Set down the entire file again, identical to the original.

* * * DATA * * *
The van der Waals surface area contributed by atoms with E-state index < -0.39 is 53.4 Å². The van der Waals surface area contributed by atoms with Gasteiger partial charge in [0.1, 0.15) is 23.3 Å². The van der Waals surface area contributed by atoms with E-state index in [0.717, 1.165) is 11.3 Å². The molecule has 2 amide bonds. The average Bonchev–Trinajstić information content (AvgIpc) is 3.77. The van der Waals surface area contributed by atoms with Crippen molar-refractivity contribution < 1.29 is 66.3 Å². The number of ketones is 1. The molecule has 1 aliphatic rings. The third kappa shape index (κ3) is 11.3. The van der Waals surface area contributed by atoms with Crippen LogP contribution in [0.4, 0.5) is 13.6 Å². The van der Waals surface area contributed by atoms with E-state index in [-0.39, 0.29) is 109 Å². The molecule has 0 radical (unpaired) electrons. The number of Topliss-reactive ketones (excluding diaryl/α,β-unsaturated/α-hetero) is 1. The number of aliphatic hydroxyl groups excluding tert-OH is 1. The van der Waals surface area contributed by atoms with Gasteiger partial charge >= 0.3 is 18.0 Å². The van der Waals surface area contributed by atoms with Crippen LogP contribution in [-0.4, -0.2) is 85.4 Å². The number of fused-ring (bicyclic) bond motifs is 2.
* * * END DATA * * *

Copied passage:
The van der Waals surface area contributed by atoms with E-state index < -0.39 is 53.4 Å². The van der Waals surface area contributed by atoms with Gasteiger partial charge in [0.1, 0.15) is 23.3 Å². The van der Waals surface area contributed by atoms with E-state index in [0.717, 1.165) is 11.3 Å². The molecule has 2 amide bonds. The average Bonchev–Trinajstić information content (AvgIpc) is 3.77. The van der Waals surface area contributed by atoms with Crippen molar-refractivity contribution < 1.29 is 66.3 Å². The number of ketones is 1. The molecule has 1 aliphatic rings. The third kappa shape index (κ3) is 11.3. The van der Waals surface area contributed by atoms with Crippen LogP contribution in [0.4, 0.5) is 13.6 Å². The van der Waals surface area contributed by atoms with E-state index in [-0.39, 0.29) is 109 Å². The molecule has 0 radical (unpaired) electrons. The number of Topliss-reactive ketones (excluding diaryl/α,β-unsaturated/α-hetero) is 1. The number of aliphatic hydroxyl groups excluding tert-OH is 1. The van der Waals surface area contributed by atoms with Gasteiger partial charge >= 0.3 is 18.0 Å². The van der Waals surface area contributed by atoms with Crippen LogP contribution in [-0.4, -0.2) is 85.4 Å². The number of fused-ring (bicyclic) bond motifs is 2.